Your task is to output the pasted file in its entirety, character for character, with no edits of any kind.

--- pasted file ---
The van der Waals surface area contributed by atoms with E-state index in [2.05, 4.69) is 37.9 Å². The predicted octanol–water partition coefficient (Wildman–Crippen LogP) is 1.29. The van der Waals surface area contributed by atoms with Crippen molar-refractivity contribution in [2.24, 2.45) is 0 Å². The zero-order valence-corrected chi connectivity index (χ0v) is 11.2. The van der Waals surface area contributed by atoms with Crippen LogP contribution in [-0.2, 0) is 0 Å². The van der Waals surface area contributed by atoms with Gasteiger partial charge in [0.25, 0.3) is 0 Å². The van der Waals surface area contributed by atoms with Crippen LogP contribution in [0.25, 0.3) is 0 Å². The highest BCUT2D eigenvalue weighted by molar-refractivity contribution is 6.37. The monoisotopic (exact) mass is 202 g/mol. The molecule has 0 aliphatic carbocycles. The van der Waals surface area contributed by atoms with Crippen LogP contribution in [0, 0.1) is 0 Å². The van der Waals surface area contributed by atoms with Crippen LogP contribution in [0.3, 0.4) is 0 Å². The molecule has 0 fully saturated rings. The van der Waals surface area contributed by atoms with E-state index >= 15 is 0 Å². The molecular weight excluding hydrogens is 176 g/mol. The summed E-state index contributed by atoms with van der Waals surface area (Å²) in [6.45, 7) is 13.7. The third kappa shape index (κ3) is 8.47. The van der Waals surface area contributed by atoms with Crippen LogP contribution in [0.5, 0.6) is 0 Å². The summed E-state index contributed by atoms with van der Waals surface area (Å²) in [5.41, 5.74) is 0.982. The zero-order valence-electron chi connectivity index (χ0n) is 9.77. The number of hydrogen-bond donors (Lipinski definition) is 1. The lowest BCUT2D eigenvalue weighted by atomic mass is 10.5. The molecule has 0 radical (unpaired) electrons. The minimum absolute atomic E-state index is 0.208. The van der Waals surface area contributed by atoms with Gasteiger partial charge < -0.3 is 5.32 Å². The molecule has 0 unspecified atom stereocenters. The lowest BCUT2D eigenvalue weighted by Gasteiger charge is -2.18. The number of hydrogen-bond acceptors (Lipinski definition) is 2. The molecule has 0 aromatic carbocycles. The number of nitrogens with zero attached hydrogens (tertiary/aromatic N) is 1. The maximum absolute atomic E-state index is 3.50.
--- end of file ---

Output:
The van der Waals surface area contributed by atoms with E-state index in [2.05, 4.69) is 37.9 Å². The predicted octanol–water partition coefficient (Wildman–Crippen LogP) is 1.29. The van der Waals surface area contributed by atoms with Crippen molar-refractivity contribution in [2.24, 2.45) is 0 Å². The zero-order valence-corrected chi connectivity index (χ0v) is 11.2. The van der Waals surface area contributed by atoms with Crippen LogP contribution in [-0.2, 0) is 0 Å². The van der Waals surface area contributed by atoms with Gasteiger partial charge in [0.25, 0.3) is 0 Å². The van der Waals surface area contributed by atoms with Crippen LogP contribution in [0.25, 0.3) is 0 Å². The highest BCUT2D eigenvalue weighted by molar-refractivity contribution is 6.37. The monoisotopic (exact) mass is 202 g/mol. The molecule has 0 aliphatic carbocycles. The van der Waals surface area contributed by atoms with Crippen LogP contribution in [0, 0.1) is 0 Å². The van der Waals surface area contributed by atoms with Crippen LogP contribution in [0.3, 0.4) is 0 Å². The molecule has 0 fully saturated rings. The van der Waals surface area contributed by atoms with E-state index >= 15 is 0 Å². The molecular weight excluding hydrogens is 176 g/mol. The summed E-state index contributed by atoms with van der Waals surface area (Å²) in [6.45, 7) is 13.7. The third kappa shape index (κ3) is 8.47. The van der Waals surface area contributed by atoms with Crippen LogP contribution in [0.5, 0.6) is 0 Å². The summed E-state index contributed by atoms with van der Waals surface area (Å²) in [5.41, 5.74) is 0.982. The zero-order valence-electron chi connectivity index (χ0n) is 9.77. The number of hydrogen-bond donors (Lipinski definition) is 1. The lowest BCUT2D eigenvalue weighted by atomic mass is 10.5. The molecule has 0 radical (unpaired) electrons. The minimum absolute atomic E-state index is 0.208. The van der Waals surface area contributed by atoms with Gasteiger partial charge < -0.3 is 5.32 Å². The molecule has 0 unspecified atom stereocenters. The lowest BCUT2D eigenvalue weighted by Gasteiger charge is -2.18. The number of hydrogen-bond acceptors (Lipinski definition) is 2. The molecule has 0 aromatic carbocycles. The number of nitrogens with zero attached hydrogens (tertiary/aromatic N) is 1. The maximum absolute atomic E-state index is 3.50.